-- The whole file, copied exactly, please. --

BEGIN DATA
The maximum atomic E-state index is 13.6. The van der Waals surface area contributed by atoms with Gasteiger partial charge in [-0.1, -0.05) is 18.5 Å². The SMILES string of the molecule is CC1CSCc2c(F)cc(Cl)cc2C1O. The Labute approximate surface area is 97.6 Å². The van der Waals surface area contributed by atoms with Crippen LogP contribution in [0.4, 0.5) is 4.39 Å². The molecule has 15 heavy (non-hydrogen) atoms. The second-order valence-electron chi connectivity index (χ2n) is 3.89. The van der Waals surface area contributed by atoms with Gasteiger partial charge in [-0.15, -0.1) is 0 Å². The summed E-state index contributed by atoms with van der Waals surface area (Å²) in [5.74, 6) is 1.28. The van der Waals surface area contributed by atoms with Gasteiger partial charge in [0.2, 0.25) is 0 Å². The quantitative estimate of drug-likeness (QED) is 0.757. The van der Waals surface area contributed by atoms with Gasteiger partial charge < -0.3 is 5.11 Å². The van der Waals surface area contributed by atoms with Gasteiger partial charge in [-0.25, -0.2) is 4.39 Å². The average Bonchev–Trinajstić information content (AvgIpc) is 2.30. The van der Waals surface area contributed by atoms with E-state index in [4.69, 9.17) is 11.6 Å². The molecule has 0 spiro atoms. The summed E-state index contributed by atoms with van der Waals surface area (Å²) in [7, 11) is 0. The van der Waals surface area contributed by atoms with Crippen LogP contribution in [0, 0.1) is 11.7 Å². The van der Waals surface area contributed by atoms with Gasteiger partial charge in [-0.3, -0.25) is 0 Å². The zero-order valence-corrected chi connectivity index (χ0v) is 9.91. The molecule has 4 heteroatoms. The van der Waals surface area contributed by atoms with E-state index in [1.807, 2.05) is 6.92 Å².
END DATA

The maximum atomic E-state index is 13.6. The van der Waals surface area contributed by atoms with Gasteiger partial charge in [-0.1, -0.05) is 18.5 Å². The SMILES string of the molecule is CC1CSCc2c(F)cc(Cl)cc2C1O. The Labute approximate surface area is 97.6 Å². The van der Waals surface area contributed by atoms with Crippen LogP contribution in [0.4, 0.5) is 4.39 Å². The molecule has 15 heavy (non-hydrogen) atoms. The second-order valence-electron chi connectivity index (χ2n) is 3.89. The van der Waals surface area contributed by atoms with Gasteiger partial charge in [-0.15, -0.1) is 0 Å². The summed E-state index contributed by atoms with van der Waals surface area (Å²) in [5.74, 6) is 1.28. The van der Waals surface area contributed by atoms with Gasteiger partial charge in [0.2, 0.25) is 0 Å². The quantitative estimate of drug-likeness (QED) is 0.757. The van der Waals surface area contributed by atoms with Gasteiger partial charge < -0.3 is 5.11 Å². The van der Waals surface area contributed by atoms with Gasteiger partial charge in [-0.25, -0.2) is 4.39 Å². The average Bonchev–Trinajstić information content (AvgIpc) is 2.30. The van der Waals surface area contributed by atoms with E-state index in [4.69, 9.17) is 11.6 Å². The molecule has 0 spiro atoms. The summed E-state index contributed by atoms with van der Waals surface area (Å²) in [7, 11) is 0. The van der Waals surface area contributed by atoms with Crippen LogP contribution in [0, 0.1) is 11.7 Å². The van der Waals surface area contributed by atoms with Gasteiger partial charge in [-0.3, -0.25) is 0 Å². The zero-order valence-corrected chi connectivity index (χ0v) is 9.91. The molecule has 4 heteroatoms. The van der Waals surface area contributed by atoms with E-state index in [1.807, 2.05) is 6.92 Å².